Cooke’s ‘Rules’ has recipe for winning

Oct 3, 2005 3:35 AM

Roy Cooke, the author of Real Poker II, co-authored with John Bond, has written and compiled with Bond again a fine, useful, timely resource titled Cooke’s Rules of Real Poker (171 pages, paperbound, $9.95).

Given that poker has become America’s game, this work will provide standards for running a game. Cooke, a veteran of more than two decades at the tables, has 17 sections in this book, including a five-page index, ever so valuable as a time-saver when the inevitable incident or controversy occurs at the tables.

The publisher rightfully says, "This is the first poker rule book of the 21st century" and that the purpose of this book is to provide a uniform set of rules for the most popular poker games in public card rooms.

The authors explain that "This Rulebook considers fixed limit, spread limit, pot-limit and no-limit games." To be as clear as possible, they cover Texas hold’em, seven stud and seven stud high-low split, razz, five-card stud, Omaha high and high low split, draw and lowball.

For the generous price, this book covers plenty of territory including timing and application of rules, grounds for expulsion, seating, spectators, right to inspect cards, chips and cash on the table and house employees.

The book is excellent for novice dealers. Poolrooms and bowling alleys that plan to conduct an occasional poker tournament for profit or charity will benefit from the extensive research done by Cooke and Bond, as will the home game host, fraternal organization gatherings, country club specials or the ever-growing campus dormitory get-togethers.

Procedural errors in dealing, not enough cards in the deck, if a player asks how many cards were drawn, the "exposed card" situation, split pots, players who notice errors, acting out of turn, splashing the pot, dead hands, intentionally exposing cards are the kind of trouble situations that crop up in every poker arena. How are they handled or should be handled? The book helps solve the problems quickly.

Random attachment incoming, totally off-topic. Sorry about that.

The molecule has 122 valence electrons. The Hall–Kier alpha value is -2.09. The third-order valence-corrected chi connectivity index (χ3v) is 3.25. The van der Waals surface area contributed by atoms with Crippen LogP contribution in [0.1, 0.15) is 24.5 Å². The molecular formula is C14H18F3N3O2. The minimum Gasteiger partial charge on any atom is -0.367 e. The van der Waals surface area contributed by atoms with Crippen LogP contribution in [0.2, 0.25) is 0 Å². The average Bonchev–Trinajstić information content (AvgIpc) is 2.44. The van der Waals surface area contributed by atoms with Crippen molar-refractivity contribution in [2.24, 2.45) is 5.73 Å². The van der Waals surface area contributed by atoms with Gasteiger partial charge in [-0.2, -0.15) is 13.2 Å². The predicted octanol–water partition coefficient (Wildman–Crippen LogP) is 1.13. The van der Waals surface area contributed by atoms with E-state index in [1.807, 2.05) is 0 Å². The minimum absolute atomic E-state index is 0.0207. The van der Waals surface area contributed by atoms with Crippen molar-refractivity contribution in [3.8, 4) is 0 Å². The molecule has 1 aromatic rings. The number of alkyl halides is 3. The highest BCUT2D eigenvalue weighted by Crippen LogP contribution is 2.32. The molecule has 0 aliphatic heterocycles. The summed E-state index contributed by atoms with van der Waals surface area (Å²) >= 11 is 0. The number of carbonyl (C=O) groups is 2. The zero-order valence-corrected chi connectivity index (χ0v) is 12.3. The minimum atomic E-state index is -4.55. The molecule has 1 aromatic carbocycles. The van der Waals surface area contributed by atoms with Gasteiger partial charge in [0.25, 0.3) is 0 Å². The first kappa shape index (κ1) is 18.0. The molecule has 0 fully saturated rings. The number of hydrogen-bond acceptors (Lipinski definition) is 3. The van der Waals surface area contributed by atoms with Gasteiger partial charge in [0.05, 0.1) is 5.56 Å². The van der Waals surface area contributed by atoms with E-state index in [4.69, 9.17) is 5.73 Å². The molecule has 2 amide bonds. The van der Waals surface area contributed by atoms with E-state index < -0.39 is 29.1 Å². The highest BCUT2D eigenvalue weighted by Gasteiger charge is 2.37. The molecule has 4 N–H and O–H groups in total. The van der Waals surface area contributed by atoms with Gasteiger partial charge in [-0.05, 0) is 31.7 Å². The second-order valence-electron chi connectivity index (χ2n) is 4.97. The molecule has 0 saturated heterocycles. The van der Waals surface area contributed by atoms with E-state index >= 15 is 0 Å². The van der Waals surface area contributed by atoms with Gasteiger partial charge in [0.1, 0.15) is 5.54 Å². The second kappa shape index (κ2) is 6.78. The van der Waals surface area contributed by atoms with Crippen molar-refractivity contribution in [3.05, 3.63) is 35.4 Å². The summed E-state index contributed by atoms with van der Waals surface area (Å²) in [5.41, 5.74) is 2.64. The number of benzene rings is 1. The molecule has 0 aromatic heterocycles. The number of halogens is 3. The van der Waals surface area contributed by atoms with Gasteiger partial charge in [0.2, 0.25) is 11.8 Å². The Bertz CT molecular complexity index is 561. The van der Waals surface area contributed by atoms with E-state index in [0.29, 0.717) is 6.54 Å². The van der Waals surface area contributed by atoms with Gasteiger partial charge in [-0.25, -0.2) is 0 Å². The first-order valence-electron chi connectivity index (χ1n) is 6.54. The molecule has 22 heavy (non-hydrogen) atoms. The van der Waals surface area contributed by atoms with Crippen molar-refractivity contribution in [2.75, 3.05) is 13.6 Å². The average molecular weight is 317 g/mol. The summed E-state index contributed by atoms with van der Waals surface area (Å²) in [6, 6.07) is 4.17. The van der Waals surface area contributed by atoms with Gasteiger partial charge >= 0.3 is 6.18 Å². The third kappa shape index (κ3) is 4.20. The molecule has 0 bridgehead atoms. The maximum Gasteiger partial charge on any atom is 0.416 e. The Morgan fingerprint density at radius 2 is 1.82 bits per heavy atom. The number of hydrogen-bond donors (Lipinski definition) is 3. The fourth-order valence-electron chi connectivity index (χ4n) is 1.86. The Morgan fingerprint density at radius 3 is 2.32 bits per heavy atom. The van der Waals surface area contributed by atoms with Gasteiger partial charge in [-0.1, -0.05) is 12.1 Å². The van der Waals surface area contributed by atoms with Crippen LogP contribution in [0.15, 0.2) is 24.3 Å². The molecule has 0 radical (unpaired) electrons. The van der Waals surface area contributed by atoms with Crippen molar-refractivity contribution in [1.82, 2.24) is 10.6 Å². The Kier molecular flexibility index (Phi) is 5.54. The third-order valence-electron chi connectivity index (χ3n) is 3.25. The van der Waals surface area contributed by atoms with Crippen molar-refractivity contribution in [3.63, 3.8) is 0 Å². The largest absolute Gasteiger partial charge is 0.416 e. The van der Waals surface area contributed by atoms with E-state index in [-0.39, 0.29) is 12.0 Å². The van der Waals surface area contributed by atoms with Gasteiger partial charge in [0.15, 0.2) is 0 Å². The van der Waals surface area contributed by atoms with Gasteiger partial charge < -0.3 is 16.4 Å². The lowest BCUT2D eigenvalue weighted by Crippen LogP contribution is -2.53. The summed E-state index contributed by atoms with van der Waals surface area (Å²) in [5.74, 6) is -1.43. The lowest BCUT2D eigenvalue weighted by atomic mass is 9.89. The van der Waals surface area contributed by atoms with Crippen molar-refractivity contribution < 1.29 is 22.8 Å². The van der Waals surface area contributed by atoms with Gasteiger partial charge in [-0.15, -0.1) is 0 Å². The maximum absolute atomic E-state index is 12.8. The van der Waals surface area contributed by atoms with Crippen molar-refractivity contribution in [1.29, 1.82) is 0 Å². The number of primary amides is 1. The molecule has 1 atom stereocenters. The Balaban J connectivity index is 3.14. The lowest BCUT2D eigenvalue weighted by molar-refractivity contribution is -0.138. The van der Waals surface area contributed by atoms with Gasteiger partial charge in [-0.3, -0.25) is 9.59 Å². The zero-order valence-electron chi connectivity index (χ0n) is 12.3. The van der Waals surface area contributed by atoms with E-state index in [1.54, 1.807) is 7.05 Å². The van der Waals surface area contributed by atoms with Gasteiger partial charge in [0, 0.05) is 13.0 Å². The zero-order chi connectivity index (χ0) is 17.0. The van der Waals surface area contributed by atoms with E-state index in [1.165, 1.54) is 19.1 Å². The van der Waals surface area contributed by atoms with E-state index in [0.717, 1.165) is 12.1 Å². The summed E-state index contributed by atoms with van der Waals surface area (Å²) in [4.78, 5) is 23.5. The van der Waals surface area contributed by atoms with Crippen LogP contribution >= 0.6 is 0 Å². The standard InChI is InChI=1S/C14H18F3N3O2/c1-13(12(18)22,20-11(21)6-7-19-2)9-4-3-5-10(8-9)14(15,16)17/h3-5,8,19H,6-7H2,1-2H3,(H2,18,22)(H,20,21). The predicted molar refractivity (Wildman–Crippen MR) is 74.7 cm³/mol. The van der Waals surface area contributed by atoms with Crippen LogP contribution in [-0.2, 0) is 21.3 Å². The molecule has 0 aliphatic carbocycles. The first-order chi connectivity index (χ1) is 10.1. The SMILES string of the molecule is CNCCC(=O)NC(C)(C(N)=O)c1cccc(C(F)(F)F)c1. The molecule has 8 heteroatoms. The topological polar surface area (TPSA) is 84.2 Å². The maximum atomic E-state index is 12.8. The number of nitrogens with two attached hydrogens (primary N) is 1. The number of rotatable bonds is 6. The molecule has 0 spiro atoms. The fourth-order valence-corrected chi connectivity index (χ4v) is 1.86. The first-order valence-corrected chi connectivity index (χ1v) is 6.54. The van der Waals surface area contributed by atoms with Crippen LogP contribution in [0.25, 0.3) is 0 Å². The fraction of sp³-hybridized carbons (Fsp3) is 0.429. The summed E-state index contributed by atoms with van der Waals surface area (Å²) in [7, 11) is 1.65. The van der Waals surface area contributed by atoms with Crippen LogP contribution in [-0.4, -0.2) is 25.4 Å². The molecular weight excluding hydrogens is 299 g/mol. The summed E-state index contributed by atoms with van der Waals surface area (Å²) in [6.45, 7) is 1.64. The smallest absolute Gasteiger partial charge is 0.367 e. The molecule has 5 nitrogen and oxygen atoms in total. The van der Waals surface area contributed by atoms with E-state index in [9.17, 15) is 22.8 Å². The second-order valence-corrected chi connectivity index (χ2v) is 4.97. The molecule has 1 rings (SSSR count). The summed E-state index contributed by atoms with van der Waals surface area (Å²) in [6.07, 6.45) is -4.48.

For obvious reasons and since hold’em is a red-hot game, there’s major material on the game--and the areas with greatest potential for controversy are covered in Blinds and the Dealer Button; followed by Seating, Table Assignments, Starting Games, Transfers, Lists, Etc.

Another major chapter focuses on Dealers, the Deal, and the Deck, with sections on the Shuffle and Cut; Scooping Bets; Burning; Fouled Deck; Dealing Community Cards Early; Misdealing the Flop, Turn or River; Player Dealt Games and Mechanical Shufflers.

For those even more focused on time and money, a small chapter discusses collection and rake. Other rules included Table Signs; Shills and Prop Players; Collusion; English Only; Telephones at Table; Profanity and Verbal Abuse.

The section on Poker Etiquette includes Talking and Critiquing; Treating Dealers Courteously; Leaving the Table; Deliberate Obstruction; Expediting the Game.

For those who badly need this, there’s a 20-page section of poker definitions followed by short but extremely valuable advice on proposed stake structures and minimum buy-ins, proposed jackpot structure (including "bad beat" jackpot rules and ideas) plus tournament rules. This final section on tournament rules references a web site which should prove valuable.

Overall, this is clearly a long overdue, much needed compilation which should help the often beleaguered card room managers; players and of course, dealers, all whom play an important role in making any card room or tournament successful.